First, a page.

On the front of today’s print edition of the Wall Street Journal, readers will find a stark, blank page. Above it, the top headline reads, “HIS STORY SHOULD BE HERE.” 

The missing article is attributed to Evan Gershkovich, a correspondent for the Journal who was detained by Russian security forces during a reporting trip a year ago today. His imprisonment was made under accusations of espionage—a charge that’s strongly denied by the Journal and the U.S. government. During his 12 months behind bars, Gershkovich has missed family holidays, trips with friends, and the opportunity to continue working in a country that relatives say he cares for deeply. He is the first reporter to be imprisoned on spying charges in Russia since the end of the Cold War.

[Photo: Mother]

“Up until his detention, Evan had always been a magnet for friends, scooping up groups of them wherever he lived,” reporter Eliot Brown wrote in the Journal’s March 29 cover story. “Now sprinkled around the globe, they describe a year in which their lives have moved along while thoughts of Evan’s suspended animation loom at every point.”

Throughout today’s edition of the Journal, there are several other blank spaces where Gershkovich’s articles might have appeared. Below an empty rectangle for a missing photo, the caption reads, “UNREPORTED: There is no editorial photo when there is no story.”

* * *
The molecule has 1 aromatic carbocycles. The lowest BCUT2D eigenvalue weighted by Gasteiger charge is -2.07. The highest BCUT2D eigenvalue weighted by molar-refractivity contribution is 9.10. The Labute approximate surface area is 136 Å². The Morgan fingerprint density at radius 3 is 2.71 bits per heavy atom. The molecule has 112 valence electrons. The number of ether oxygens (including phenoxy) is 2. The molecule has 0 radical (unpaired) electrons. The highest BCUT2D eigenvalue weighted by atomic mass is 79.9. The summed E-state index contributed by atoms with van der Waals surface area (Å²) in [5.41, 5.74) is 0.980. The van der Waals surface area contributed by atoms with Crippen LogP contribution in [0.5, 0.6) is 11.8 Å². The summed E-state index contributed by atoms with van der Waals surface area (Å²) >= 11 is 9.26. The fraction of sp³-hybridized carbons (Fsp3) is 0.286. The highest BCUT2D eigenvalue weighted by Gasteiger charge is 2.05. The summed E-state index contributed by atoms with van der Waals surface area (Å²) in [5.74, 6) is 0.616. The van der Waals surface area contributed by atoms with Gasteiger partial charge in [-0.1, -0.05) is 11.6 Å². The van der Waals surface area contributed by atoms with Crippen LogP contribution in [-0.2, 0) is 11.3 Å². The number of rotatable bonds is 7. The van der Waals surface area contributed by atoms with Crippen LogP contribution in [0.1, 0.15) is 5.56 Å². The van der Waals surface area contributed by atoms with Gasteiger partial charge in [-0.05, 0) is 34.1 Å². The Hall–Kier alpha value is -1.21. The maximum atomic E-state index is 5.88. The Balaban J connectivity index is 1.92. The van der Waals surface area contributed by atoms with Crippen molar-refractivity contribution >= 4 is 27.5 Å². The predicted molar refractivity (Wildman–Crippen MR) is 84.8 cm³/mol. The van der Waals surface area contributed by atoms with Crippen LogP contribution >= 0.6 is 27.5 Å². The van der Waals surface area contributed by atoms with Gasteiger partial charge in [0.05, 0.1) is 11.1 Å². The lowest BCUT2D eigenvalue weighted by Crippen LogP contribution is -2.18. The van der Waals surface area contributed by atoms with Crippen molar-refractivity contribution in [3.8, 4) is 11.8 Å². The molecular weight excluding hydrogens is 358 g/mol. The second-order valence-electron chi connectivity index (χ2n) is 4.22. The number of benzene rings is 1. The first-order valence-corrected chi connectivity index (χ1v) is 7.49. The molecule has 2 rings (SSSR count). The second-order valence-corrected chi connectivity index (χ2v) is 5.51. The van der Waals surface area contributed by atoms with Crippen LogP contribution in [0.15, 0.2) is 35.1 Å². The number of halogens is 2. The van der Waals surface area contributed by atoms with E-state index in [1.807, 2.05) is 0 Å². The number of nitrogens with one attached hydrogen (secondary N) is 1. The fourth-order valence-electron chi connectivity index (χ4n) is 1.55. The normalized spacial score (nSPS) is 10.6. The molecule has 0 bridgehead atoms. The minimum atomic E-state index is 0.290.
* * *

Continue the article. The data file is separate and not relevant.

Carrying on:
According to Alex Dousie, SVP of brand marketing for the Journal’s parent company, Dow Jones, the idea behind the print spread came from a collaboration among his team, the creative company Mother, and the Journal’s newsroom. The design is the first of its kind for the publication.

“From the start, there was a shared understanding of the importance of Evan’s story and the unified desire to do something bold and meaningful to mark this solemn anniversary,” Dousie says. “Our journalists gave us the vital context of Evan’s detainment, his outstanding work, and the broader implications for press freedom, and then we sat down with Mother and really worked on how we could translate those insights into striking creative concepts.”

[Photo: Mother]

In a LinkedIn post revealing the design, Dousie wrote, “Sometimes the loudest statements require no words at all. Today’s blank front page of The Wall Street Journal speaks volumes.” So far, he says, the public reaction from readers and fellow news outlets has been overwhelmingly positive.

Journal editor-in-chief Emma Tucker told CNN this week that she’s hopeful Gershkovich will be freed by this time next year. In order for that to happen, she said, people need to “keep Evan front of mind” and maintain pressure on the governments involved. 

For Dousie, today’s print issue is another step toward eventually securing Gershkovich’s release. “Journalism is not a crime,” Doursie says. “And we hope that this helps get Evan home to his family.”


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